FOR a man who has trained more than 350 winners, it’s a surprise that David Christie is not better known in a horse racing-mad county like Fermanagh.
The trainer from Derrylin is well respected in National Hunt horse racing circles throughout Ireland and the UK, and last May he completed a successful raid to Stratford by claiming the big prize as Vaucelet landed the Stratford Foxhunters Champion Hunter Chase.
The success came just 30 minutes after Christie had earlier claimed the Champion Novice Hunter Chase when Ask D’Man prevailed in a race that Vaucelet had won 12 months ago.
“It was the first time this double had been done and was quite an achievement,” Christie said.
“The races were televised and it was big news with the racing media at the time, but hardly anyone in Derrylin or Fermanagh knew about it.
“It’s just one of those things. I’m not too bothered about it to be honest.
“We made a conscious decision a couple of years ago to cut numbers, go for quality over quantity, and go for the big races.”
Christie had a brilliant start to 2023 with Rocknrose convincingly taking the 7yo+ Geldings Maiden at Tinahely point-to-point in Wicklow under Rob James last month.
Vaucelet had earlier taken the Hunters’ Chase at Down Royal on Boxing Day, while Ultimate Optimist was impressive when landing the Maiden Hunters’ Chase at Limerick on December 27.
“Vaucelet is ante-post favourite for the Foxhunters’ Chase at the Cheltenham Festival in March,” Christie explained. “His whole season has been geared towards this race, so we’re hopeful that he’ll run well.”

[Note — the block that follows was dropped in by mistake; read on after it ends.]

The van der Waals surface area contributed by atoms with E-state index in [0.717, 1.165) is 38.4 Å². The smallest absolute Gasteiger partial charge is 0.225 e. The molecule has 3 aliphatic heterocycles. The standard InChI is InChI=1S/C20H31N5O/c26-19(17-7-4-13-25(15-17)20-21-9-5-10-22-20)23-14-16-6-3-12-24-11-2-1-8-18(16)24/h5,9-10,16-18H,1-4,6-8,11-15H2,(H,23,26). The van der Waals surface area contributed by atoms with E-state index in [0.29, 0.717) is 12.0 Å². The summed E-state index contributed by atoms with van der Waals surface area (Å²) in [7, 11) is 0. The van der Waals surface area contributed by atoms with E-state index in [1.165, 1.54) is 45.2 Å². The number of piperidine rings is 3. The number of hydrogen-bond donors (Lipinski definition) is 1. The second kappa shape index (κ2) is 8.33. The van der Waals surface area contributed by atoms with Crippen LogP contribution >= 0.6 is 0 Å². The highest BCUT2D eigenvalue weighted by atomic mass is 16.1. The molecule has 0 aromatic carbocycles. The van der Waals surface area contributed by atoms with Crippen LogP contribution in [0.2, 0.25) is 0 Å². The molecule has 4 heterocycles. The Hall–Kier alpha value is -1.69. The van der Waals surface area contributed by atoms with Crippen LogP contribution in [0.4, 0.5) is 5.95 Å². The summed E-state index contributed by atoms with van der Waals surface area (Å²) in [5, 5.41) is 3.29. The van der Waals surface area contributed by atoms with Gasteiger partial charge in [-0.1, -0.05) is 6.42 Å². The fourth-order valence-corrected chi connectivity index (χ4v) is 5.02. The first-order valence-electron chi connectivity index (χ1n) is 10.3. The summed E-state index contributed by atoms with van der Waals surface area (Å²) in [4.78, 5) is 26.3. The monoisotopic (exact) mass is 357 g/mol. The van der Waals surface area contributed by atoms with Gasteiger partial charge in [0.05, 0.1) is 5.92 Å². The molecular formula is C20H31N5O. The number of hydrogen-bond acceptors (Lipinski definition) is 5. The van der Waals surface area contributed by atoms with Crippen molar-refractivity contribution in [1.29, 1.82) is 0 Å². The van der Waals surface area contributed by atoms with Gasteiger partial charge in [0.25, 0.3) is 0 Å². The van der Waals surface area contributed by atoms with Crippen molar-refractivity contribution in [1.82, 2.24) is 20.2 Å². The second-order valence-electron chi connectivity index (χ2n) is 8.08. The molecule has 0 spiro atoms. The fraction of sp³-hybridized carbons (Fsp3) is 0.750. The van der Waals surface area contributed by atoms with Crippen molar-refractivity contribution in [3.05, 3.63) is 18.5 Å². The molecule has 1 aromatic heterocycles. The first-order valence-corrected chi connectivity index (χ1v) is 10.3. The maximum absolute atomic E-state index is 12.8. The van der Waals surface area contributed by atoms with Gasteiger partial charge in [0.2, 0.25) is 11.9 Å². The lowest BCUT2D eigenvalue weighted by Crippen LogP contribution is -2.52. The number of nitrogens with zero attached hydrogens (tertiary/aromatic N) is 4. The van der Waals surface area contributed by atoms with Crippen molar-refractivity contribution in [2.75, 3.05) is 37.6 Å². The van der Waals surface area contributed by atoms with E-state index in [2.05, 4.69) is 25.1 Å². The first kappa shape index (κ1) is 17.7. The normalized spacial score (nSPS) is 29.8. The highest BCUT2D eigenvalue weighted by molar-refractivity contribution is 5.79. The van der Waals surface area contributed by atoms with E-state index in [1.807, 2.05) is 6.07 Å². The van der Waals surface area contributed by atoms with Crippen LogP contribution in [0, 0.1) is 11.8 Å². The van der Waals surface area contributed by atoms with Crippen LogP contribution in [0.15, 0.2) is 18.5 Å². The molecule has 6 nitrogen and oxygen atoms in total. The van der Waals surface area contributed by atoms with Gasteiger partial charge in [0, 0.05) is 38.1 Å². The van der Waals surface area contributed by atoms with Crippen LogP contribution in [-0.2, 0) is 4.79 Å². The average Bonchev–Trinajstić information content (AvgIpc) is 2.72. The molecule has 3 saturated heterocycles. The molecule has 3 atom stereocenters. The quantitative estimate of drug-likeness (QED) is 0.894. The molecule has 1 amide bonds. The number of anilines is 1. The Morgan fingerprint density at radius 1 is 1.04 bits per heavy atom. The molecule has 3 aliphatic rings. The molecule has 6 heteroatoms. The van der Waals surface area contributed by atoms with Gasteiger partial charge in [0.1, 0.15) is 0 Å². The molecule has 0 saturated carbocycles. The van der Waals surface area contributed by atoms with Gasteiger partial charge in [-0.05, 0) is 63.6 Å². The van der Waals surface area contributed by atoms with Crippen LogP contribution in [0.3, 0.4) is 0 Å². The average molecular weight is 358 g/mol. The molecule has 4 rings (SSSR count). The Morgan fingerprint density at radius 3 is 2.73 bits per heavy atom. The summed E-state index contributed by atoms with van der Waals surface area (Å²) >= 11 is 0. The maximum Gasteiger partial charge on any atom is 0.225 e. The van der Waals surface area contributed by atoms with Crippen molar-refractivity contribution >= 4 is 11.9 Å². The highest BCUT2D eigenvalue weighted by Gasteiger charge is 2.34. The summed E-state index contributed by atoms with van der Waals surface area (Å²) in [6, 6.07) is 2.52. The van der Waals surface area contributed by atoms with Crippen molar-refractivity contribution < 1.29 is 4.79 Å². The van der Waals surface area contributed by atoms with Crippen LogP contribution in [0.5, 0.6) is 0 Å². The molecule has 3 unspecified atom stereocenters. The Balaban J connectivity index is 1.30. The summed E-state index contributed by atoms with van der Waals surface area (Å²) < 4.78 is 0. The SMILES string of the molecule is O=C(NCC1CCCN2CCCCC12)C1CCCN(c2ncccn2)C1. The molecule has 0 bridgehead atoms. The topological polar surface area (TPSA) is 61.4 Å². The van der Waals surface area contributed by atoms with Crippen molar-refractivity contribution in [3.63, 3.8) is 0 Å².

The 62-year-old trainer nearly won the prestigious race last year when his horse Winged Leader was narrowly denied victory after the Willie Mullins-trained favourite Billaway got up in the last strides to win.
“Winged Leader is also ready to go again and he’ll probably run soon,” he said. “We’ll decide after that if he goes back to Cheltenham or we go to Aintree for the Grand National meeting with him.”
In fact, Winged Leader ran last Sunday at Cragmore point-to-point in Limerick and won handily.
Christie did not spend years at other trainers’ stables learning his trade and is completely self-taught.
Originally brought up on a family farm in Bushmills, County Antrim, he was farm manager at Greenmount College in Antrim before coming to Fermanagh in 1997 to be farm manager at Enniskillen College (now South West College), where he was heavily involved in its equine programme.
In 2004, he took the plunge and became a full-time horse racing trainer in Derrylin. He has 25-30 horses at his stables, depending on the time of year. His son David Jnr is the assistant trainer and a major factor in the operation.
“David is a big cog in the wheel here. It’s a very tough business, but we have been doing well so far,” Christie said.
And the future looks bright as his Ferns Lock impressively won the Hunter Chase at Thurles on Sunday, January 22.
“He is a horse for next year. What this horse has over my other three hunter chasers [Vaucelet, Winged Leader and Ultimate Optimist] is a serious kick of gear,” Christie said.
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